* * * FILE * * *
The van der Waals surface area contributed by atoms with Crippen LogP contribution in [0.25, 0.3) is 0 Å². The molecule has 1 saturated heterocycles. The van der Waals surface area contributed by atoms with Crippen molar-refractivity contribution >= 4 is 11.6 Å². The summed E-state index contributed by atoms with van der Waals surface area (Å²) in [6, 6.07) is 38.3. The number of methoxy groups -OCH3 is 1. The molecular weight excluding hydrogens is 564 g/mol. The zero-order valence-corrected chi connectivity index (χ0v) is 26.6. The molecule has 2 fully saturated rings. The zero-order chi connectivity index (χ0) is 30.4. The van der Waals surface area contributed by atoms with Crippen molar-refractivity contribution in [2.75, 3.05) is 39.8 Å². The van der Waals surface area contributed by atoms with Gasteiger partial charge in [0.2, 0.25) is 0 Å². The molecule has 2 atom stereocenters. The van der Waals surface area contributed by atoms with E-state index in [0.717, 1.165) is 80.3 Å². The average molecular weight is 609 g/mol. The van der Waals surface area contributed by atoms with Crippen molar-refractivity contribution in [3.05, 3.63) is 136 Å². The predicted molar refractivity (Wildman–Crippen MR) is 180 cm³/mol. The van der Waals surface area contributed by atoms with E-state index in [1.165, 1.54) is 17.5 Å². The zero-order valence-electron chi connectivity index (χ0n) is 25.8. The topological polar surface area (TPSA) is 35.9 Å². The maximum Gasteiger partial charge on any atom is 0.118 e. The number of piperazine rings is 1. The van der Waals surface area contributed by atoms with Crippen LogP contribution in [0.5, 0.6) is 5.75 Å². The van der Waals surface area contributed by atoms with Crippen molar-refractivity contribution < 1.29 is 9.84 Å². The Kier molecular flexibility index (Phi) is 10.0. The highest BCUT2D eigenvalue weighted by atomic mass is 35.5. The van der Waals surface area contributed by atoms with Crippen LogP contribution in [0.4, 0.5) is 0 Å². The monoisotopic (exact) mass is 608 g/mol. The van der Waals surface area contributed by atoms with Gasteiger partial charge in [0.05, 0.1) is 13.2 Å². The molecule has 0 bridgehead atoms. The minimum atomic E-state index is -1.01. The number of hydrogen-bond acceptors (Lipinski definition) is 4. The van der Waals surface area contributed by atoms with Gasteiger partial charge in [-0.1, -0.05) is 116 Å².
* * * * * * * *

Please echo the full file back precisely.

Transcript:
The van der Waals surface area contributed by atoms with Crippen LogP contribution in [0.25, 0.3) is 0 Å². The molecule has 1 saturated heterocycles. The van der Waals surface area contributed by atoms with Crippen molar-refractivity contribution >= 4 is 11.6 Å². The summed E-state index contributed by atoms with van der Waals surface area (Å²) in [6, 6.07) is 38.3. The number of methoxy groups -OCH3 is 1. The molecular weight excluding hydrogens is 564 g/mol. The zero-order valence-corrected chi connectivity index (χ0v) is 26.6. The molecule has 2 fully saturated rings. The zero-order chi connectivity index (χ0) is 30.4. The van der Waals surface area contributed by atoms with Crippen molar-refractivity contribution in [2.75, 3.05) is 39.8 Å². The van der Waals surface area contributed by atoms with Gasteiger partial charge in [0.2, 0.25) is 0 Å². The molecule has 2 atom stereocenters. The van der Waals surface area contributed by atoms with E-state index in [0.717, 1.165) is 80.3 Å². The average molecular weight is 609 g/mol. The van der Waals surface area contributed by atoms with Crippen molar-refractivity contribution in [3.05, 3.63) is 136 Å². The predicted molar refractivity (Wildman–Crippen MR) is 180 cm³/mol. The van der Waals surface area contributed by atoms with E-state index in [1.165, 1.54) is 17.5 Å². The zero-order valence-electron chi connectivity index (χ0n) is 25.8. The topological polar surface area (TPSA) is 35.9 Å². The maximum Gasteiger partial charge on any atom is 0.118 e. The number of piperazine rings is 1. The van der Waals surface area contributed by atoms with Crippen LogP contribution in [0.5, 0.6) is 5.75 Å². The van der Waals surface area contributed by atoms with Crippen molar-refractivity contribution < 1.29 is 9.84 Å². The Kier molecular flexibility index (Phi) is 10.0. The highest BCUT2D eigenvalue weighted by atomic mass is 35.5. The van der Waals surface area contributed by atoms with Crippen LogP contribution in [0.4, 0.5) is 0 Å². The monoisotopic (exact) mass is 608 g/mol. The van der Waals surface area contributed by atoms with Gasteiger partial charge in [0.05, 0.1) is 13.2 Å². The molecule has 0 bridgehead atoms. The minimum atomic E-state index is -1.01. The number of hydrogen-bond acceptors (Lipinski definition) is 4. The van der Waals surface area contributed by atoms with Gasteiger partial charge in [-0.1, -0.05) is 116 Å².